Tuesday, September 25, 2012

Insight into Knowledge Transfer

I came across an interesting insight a few weeks back.  It was one of those things you stop to write down in a couple of sentences to make sure you don't lose it. I wrote it down on a large sticky note which I then proceeded to misplace.  It doesn't matter.  The process of writing it down was apparently sufficient to put it in memory.

How do we learn from other's experience?  If we learned only from our own experience, we'd be wasting lots of opportunities to benefit from the experience of others. Yet we also know that the best teacher is experience.  Does our ability to empathise or feel what someone else is feeling help us learn from others' experience?  If so, what's the exact mechanism? My hypothesis is that when we hear about someone else's experience, the learning effect is mostly indirect:  it affects how we interpret our own experiences moving forward.  The strength of the effect is also likely to be related to how relevant that other person's experience is to our own and the extent to which we are able to interpret that experience.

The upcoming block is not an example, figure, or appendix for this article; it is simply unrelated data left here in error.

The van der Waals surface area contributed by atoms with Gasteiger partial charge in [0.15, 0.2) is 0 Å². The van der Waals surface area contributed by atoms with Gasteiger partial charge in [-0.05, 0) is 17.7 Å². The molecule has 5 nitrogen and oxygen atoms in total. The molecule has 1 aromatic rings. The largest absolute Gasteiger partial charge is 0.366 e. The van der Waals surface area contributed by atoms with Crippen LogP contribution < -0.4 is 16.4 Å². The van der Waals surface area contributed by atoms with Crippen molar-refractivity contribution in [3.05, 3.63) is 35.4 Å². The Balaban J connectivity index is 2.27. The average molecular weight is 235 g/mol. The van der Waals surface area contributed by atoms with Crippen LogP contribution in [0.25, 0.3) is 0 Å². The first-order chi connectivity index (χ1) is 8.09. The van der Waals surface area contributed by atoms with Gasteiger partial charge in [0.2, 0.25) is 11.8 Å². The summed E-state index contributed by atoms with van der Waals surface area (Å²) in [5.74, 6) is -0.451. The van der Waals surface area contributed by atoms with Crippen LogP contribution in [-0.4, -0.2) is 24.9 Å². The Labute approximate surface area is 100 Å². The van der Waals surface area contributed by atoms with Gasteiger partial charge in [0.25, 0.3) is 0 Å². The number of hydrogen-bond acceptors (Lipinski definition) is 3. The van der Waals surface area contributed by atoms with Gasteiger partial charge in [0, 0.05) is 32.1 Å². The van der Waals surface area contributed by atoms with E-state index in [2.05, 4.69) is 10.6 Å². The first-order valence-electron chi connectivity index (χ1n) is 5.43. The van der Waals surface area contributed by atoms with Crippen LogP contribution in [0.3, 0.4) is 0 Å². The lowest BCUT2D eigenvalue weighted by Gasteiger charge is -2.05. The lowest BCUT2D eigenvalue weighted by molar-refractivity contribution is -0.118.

If someone tells me about their experience with meditation, I will learn very little from it because I have no experience of my own with meditation.  What I learn from that conversation may be very superficial and barely raise my level of interest in the topic.  I simply don't have the background knowledge to make the most of what I am hearing.

If, however, someone tells me about their experience writing their first novel, I have the personal experience and my own set of insights to leverage as background in order to interpret what I am hearing. This is not really a new insight because we know that expertise is best transferred from novice to more experience professionals rather than from novice to expert (the gap in knowledge must not be too big).

The key insight for me was that when we learn from others, the learning might mostly come in the shape of new insights into how we interpret our own experiences rather than learning directly from the experience of others.